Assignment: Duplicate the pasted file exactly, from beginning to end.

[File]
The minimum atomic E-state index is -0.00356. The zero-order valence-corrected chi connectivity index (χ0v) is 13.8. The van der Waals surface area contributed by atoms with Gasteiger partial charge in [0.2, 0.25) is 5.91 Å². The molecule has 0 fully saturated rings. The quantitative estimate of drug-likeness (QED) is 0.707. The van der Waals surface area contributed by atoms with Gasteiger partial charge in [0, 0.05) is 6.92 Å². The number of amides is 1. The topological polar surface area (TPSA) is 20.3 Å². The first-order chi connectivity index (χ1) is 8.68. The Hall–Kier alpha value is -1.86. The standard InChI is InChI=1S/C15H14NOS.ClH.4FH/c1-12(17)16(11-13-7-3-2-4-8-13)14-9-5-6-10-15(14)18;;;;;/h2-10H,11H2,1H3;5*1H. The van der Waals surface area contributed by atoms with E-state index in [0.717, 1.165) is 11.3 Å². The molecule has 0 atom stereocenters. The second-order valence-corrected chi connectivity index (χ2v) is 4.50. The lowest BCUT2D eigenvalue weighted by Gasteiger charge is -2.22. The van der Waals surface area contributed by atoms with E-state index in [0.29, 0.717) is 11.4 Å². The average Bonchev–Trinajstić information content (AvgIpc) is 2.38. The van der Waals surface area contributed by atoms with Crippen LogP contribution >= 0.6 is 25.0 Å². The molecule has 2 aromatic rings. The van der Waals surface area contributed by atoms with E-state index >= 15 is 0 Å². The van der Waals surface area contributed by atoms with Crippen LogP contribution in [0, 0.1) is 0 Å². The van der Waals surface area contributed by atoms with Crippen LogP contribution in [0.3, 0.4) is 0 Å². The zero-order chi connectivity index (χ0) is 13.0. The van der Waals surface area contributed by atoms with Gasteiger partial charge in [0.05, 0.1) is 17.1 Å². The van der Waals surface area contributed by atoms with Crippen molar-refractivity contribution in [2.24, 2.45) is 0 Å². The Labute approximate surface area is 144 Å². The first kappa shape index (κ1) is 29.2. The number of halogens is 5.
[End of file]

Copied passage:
The minimum atomic E-state index is -0.00356. The zero-order valence-corrected chi connectivity index (χ0v) is 13.8. The van der Waals surface area contributed by atoms with Gasteiger partial charge in [0.2, 0.25) is 5.91 Å². The molecule has 0 fully saturated rings. The quantitative estimate of drug-likeness (QED) is 0.707. The van der Waals surface area contributed by atoms with Gasteiger partial charge in [0, 0.05) is 6.92 Å². The number of amides is 1. The topological polar surface area (TPSA) is 20.3 Å². The first-order chi connectivity index (χ1) is 8.68. The Hall–Kier alpha value is -1.86. The standard InChI is InChI=1S/C15H14NOS.ClH.4FH/c1-12(17)16(11-13-7-3-2-4-8-13)14-9-5-6-10-15(14)18;;;;;/h2-10H,11H2,1H3;5*1H. The van der Waals surface area contributed by atoms with E-state index in [0.717, 1.165) is 11.3 Å². The molecule has 0 atom stereocenters. The second-order valence-corrected chi connectivity index (χ2v) is 4.50. The lowest BCUT2D eigenvalue weighted by Gasteiger charge is -2.22. The van der Waals surface area contributed by atoms with E-state index in [0.29, 0.717) is 11.4 Å². The average Bonchev–Trinajstić information content (AvgIpc) is 2.38. The van der Waals surface area contributed by atoms with Crippen LogP contribution >= 0.6 is 25.0 Å². The molecule has 2 aromatic rings. The van der Waals surface area contributed by atoms with E-state index >= 15 is 0 Å². The van der Waals surface area contributed by atoms with Crippen LogP contribution in [0, 0.1) is 0 Å². The van der Waals surface area contributed by atoms with Crippen LogP contribution in [0.3, 0.4) is 0 Å². The zero-order chi connectivity index (χ0) is 13.0. The van der Waals surface area contributed by atoms with Gasteiger partial charge in [0.05, 0.1) is 17.1 Å². The van der Waals surface area contributed by atoms with Crippen molar-refractivity contribution in [2.24, 2.45) is 0 Å². The Labute approximate surface area is 144 Å². The first kappa shape index (κ1) is 29.2. The number of halogens is 5.